See a Florence Icon Like You’ve Never Seen it Before
In a city like Florence as jam-packed with cultural heritage as it is, it can be hard to choose between the myriad of activities that beckon to its Renaissance history. Most everything in the historical center is within walking distance, a true gem for travelers here only for a short while, though I have a feeling they haven’t done what I’m about to share with you all today. Instead of buying the general ticket to visit the Duomo museums on my own, I joined the small group VIP Duomo tour with a visit to the secret terraces with CiaoFlorence.
This tour provides a historical background of Santa Maria del Fiore (our lady of the flower) with a guided visit coupled with exclusive access to the terraces of the Duomo. Keep in mind these terraces are only open by private appointment. This means that you can admire Florence from a 32-meter high ancient terrace that offers bird-eye viewpoints you likely have never seen. Visiting the secret terraces make booking the tour worth it alone.
I made it! Visiting the Duomo's Terraces one fine day in Florence
To begin with a little local perspective, the Duomo captivates what most of us whom live in the center see as the true beacon of the city. It is one of the largest in the world, an icon in pink and green with a cherry topping like cupola. This is visible from any number of panoramas, a beacon for those who lose their way, as we say around here “all roads lead to the Duomo.”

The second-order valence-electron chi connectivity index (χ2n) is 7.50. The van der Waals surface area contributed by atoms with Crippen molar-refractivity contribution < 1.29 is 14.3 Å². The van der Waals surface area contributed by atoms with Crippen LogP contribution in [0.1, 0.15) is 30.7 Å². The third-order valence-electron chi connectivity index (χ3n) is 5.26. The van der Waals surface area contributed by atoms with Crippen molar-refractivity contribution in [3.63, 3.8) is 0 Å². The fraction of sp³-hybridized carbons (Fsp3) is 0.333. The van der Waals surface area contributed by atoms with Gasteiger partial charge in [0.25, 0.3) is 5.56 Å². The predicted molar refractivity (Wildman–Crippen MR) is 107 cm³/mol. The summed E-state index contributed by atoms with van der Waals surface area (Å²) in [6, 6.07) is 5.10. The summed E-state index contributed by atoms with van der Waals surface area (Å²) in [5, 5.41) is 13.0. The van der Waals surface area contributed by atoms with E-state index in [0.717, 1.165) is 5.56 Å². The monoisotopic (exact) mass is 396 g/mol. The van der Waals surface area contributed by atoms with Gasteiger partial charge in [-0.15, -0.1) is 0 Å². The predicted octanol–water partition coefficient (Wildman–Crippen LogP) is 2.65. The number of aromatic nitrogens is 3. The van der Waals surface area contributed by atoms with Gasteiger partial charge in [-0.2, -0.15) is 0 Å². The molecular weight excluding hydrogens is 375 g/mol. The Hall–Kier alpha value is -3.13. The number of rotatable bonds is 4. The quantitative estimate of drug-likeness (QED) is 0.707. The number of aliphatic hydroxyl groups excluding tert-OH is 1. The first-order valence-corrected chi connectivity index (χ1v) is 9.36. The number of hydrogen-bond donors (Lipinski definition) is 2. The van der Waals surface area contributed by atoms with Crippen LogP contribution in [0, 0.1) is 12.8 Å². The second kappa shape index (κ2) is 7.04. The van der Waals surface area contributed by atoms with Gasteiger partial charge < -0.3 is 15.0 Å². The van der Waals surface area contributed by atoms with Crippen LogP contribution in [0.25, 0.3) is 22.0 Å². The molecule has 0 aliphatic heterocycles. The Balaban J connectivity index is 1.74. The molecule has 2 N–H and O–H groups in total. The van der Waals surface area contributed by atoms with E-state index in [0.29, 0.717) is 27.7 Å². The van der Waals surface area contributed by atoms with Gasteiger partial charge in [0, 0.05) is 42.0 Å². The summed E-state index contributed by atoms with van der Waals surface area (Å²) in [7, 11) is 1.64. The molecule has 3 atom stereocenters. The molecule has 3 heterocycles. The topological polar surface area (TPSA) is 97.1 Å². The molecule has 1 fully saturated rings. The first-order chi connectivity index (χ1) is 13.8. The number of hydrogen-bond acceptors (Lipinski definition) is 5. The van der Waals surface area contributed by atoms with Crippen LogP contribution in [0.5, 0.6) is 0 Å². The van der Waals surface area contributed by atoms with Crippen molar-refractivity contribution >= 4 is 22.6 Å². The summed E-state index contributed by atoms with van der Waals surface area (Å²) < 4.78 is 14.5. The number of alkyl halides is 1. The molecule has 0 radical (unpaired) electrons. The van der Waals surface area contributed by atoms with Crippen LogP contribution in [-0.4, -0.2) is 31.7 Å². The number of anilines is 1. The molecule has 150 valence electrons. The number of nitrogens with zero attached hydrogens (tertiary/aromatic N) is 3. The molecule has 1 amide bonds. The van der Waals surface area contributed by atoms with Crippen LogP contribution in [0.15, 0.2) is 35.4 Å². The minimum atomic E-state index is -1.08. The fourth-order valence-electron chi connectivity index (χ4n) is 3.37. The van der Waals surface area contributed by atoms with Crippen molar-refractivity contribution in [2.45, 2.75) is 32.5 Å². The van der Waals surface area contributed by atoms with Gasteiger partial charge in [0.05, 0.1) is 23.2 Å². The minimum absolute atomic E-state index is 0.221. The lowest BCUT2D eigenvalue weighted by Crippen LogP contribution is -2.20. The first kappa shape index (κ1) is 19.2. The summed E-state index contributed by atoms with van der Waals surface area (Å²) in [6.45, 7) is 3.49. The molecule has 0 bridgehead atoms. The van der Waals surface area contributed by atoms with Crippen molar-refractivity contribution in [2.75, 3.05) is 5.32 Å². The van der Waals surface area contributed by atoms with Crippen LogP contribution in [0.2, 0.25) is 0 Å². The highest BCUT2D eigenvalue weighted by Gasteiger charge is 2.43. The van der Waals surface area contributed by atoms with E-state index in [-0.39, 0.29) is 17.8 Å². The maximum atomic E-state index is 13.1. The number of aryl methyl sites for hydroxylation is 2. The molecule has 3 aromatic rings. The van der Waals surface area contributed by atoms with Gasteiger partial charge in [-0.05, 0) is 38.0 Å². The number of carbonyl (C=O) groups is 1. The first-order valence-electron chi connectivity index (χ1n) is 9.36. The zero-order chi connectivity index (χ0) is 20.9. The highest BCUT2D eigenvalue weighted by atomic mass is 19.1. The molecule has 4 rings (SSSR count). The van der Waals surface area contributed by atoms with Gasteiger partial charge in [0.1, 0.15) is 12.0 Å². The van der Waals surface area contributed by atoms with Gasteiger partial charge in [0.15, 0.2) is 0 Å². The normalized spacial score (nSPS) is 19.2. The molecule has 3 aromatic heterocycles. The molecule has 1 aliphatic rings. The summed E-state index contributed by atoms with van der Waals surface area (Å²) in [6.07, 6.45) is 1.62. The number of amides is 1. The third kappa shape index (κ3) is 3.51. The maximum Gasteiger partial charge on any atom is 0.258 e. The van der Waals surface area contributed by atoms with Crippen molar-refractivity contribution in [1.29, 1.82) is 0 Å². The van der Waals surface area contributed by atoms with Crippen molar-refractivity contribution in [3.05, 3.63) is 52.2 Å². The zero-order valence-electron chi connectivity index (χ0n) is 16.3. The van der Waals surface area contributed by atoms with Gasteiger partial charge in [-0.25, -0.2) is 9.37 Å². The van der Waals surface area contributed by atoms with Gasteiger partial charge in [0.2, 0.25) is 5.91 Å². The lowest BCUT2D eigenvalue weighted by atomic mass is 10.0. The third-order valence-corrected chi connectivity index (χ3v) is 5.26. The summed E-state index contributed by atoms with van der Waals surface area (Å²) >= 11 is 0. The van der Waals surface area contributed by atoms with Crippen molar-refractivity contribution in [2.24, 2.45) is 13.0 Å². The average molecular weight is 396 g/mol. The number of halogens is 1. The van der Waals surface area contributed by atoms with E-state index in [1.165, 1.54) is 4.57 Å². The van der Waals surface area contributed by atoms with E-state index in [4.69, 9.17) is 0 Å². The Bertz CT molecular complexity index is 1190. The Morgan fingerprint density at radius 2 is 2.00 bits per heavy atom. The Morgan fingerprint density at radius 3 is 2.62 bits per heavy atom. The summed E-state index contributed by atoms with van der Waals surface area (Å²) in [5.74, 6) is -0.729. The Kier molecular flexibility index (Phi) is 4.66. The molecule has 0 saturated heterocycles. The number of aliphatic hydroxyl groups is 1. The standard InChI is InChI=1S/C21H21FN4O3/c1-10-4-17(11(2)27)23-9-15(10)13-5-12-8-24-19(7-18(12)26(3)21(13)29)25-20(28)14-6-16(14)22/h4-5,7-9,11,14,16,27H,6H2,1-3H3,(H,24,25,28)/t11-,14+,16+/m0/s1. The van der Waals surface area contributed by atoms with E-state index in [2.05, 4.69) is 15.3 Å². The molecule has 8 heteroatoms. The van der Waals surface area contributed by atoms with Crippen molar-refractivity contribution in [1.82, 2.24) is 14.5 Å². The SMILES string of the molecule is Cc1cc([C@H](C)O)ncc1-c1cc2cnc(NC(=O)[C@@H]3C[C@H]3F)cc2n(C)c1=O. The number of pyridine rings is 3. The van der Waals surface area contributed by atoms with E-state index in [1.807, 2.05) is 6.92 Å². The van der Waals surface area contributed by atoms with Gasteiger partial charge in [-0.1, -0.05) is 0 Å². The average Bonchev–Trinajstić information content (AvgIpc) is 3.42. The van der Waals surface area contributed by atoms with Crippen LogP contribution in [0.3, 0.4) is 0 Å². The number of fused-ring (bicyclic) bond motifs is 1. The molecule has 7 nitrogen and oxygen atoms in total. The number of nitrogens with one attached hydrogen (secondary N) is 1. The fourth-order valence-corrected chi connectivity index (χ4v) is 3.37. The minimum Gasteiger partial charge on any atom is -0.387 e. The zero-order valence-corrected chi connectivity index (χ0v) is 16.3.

A City Growing In Power, Looking To Make A Statement
You have to think about where Florence was in history when this grand project to build the cathedral was undertaken. During the 13th century, it was a rich city thanks to the local guilds and it was looking to show off. At the time the wool guild was new and ready to show off its prowess. This is why the government at the time entrusted them with the undertaking of creating this cathedral. Immense in its size and fortitude, it was started in 1296 by Arnolfo di Cambio but in total the cathedral took over a hundred and forty years to finish. The date of consecration was March, 1436.
Arnolfo wasn’t one to do things as they’ve always been done, in fact typically the choir is built first due to the fact that these churches were known to take hundreds of years to build thus they needed to show Florentines what they were paying for immediately. Instead he wanted to start from the outside in, his background was sculpting and he created many important statues for the doors. If you look at the main door from the inside of the Duomo, you see a medieval fresco that was one of the first features. It is said that the workers would celebrate with Chianti wine and oranges for breakfast at the completion of each bay!
Once inside you’ll notice that everything represents an important meaning. The clock designed by Paolo Uccello was no different, which worked together with the bell tower to give locals the hour of the day. It was run a 24-hour system and at sunset it brought about the closure of the city’s gates, an important civil aspect of the time.
Its great cupola was added later in the 1400’s by master architect Filippo Brunelleschi. He was the only person able to answer the question of how to fix the huge hole in the city’s cathedral and won the project surrounded by fierce competition. Annoyed by losing a commission for the doors of the baptistery to Lorenzo Ghiberti, this was his moment. In fact it’s no surprise that he once said “Do not share your inventions with many; share them only with the few who understand and love the sciences.”